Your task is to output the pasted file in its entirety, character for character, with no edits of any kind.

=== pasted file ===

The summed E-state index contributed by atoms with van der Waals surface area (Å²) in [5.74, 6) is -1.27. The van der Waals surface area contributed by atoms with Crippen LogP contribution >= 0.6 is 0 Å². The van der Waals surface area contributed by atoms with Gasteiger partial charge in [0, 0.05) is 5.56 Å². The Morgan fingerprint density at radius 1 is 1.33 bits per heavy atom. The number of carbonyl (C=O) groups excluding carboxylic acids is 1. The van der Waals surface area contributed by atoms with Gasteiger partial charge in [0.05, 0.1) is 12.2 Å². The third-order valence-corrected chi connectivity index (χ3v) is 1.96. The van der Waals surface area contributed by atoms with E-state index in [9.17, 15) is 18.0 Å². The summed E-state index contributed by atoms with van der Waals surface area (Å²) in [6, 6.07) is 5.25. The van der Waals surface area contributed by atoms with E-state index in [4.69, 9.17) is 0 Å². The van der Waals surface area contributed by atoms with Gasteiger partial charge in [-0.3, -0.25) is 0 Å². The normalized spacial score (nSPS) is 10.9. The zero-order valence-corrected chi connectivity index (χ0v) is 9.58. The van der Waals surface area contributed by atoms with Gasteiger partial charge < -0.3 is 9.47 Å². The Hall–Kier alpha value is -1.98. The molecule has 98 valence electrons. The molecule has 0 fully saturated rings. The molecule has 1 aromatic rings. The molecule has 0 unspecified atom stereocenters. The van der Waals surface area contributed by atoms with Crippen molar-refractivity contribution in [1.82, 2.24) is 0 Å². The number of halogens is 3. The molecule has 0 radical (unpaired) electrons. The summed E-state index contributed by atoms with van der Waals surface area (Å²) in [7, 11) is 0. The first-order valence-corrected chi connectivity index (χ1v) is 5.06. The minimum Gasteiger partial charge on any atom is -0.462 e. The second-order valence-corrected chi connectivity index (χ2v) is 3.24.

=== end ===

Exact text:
The summed E-state index contributed by atoms with van der Waals surface area (Å²) in [5.74, 6) is -1.27. The van der Waals surface area contributed by atoms with Crippen LogP contribution >= 0.6 is 0 Å². The van der Waals surface area contributed by atoms with Gasteiger partial charge in [0, 0.05) is 5.56 Å². The Morgan fingerprint density at radius 1 is 1.33 bits per heavy atom. The number of carbonyl (C=O) groups excluding carboxylic acids is 1. The van der Waals surface area contributed by atoms with Gasteiger partial charge in [0.05, 0.1) is 12.2 Å². The third-order valence-corrected chi connectivity index (χ3v) is 1.96. The van der Waals surface area contributed by atoms with E-state index in [9.17, 15) is 18.0 Å². The summed E-state index contributed by atoms with van der Waals surface area (Å²) in [6, 6.07) is 5.25. The van der Waals surface area contributed by atoms with E-state index in [4.69, 9.17) is 0 Å². The van der Waals surface area contributed by atoms with Gasteiger partial charge in [-0.3, -0.25) is 0 Å². The normalized spacial score (nSPS) is 10.9. The zero-order valence-corrected chi connectivity index (χ0v) is 9.58. The van der Waals surface area contributed by atoms with Gasteiger partial charge < -0.3 is 9.47 Å². The Hall–Kier alpha value is -1.98. The molecule has 98 valence electrons. The molecule has 0 fully saturated rings. The molecule has 1 aromatic rings. The molecule has 0 unspecified atom stereocenters. The van der Waals surface area contributed by atoms with Crippen molar-refractivity contribution in [1.82, 2.24) is 0 Å². The number of halogens is 3. The molecule has 0 radical (unpaired) electrons. The summed E-state index contributed by atoms with van der Waals surface area (Å²) in [7, 11) is 0. The first-order valence-corrected chi connectivity index (χ1v) is 5.06. The minimum Gasteiger partial charge on any atom is -0.462 e. The second-order valence-corrected chi connectivity index (χ2v) is 3.24.